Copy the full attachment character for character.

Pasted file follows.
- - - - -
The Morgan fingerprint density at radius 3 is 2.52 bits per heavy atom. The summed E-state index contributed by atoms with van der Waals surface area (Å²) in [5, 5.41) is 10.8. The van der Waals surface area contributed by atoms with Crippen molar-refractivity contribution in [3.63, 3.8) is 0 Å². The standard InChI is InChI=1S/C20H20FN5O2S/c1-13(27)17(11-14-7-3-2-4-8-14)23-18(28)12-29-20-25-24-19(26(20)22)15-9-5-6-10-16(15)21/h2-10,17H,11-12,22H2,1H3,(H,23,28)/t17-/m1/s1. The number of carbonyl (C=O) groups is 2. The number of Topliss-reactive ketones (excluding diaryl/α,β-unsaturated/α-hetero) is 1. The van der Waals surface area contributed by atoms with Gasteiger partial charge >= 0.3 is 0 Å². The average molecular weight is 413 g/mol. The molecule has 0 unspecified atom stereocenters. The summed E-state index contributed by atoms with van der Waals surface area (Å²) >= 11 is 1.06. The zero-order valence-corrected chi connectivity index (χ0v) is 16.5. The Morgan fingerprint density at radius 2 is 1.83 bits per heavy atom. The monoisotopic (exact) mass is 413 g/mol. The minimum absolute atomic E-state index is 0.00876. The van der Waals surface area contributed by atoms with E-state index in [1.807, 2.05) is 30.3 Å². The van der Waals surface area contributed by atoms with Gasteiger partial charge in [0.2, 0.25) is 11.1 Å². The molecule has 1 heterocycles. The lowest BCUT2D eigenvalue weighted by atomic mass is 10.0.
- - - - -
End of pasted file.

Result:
The Morgan fingerprint density at radius 3 is 2.52 bits per heavy atom. The summed E-state index contributed by atoms with van der Waals surface area (Å²) in [5, 5.41) is 10.8. The van der Waals surface area contributed by atoms with Crippen molar-refractivity contribution in [3.63, 3.8) is 0 Å². The standard InChI is InChI=1S/C20H20FN5O2S/c1-13(27)17(11-14-7-3-2-4-8-14)23-18(28)12-29-20-25-24-19(26(20)22)15-9-5-6-10-16(15)21/h2-10,17H,11-12,22H2,1H3,(H,23,28)/t17-/m1/s1. The number of carbonyl (C=O) groups is 2. The number of Topliss-reactive ketones (excluding diaryl/α,β-unsaturated/α-hetero) is 1. The van der Waals surface area contributed by atoms with Gasteiger partial charge >= 0.3 is 0 Å². The average molecular weight is 413 g/mol. The molecule has 0 unspecified atom stereocenters. The summed E-state index contributed by atoms with van der Waals surface area (Å²) >= 11 is 1.06. The zero-order valence-corrected chi connectivity index (χ0v) is 16.5. The Morgan fingerprint density at radius 2 is 1.83 bits per heavy atom. The monoisotopic (exact) mass is 413 g/mol. The minimum absolute atomic E-state index is 0.00876. The van der Waals surface area contributed by atoms with E-state index in [1.807, 2.05) is 30.3 Å². The van der Waals surface area contributed by atoms with Gasteiger partial charge in [0.2, 0.25) is 11.1 Å². The molecule has 1 heterocycles. The lowest BCUT2D eigenvalue weighted by atomic mass is 10.0.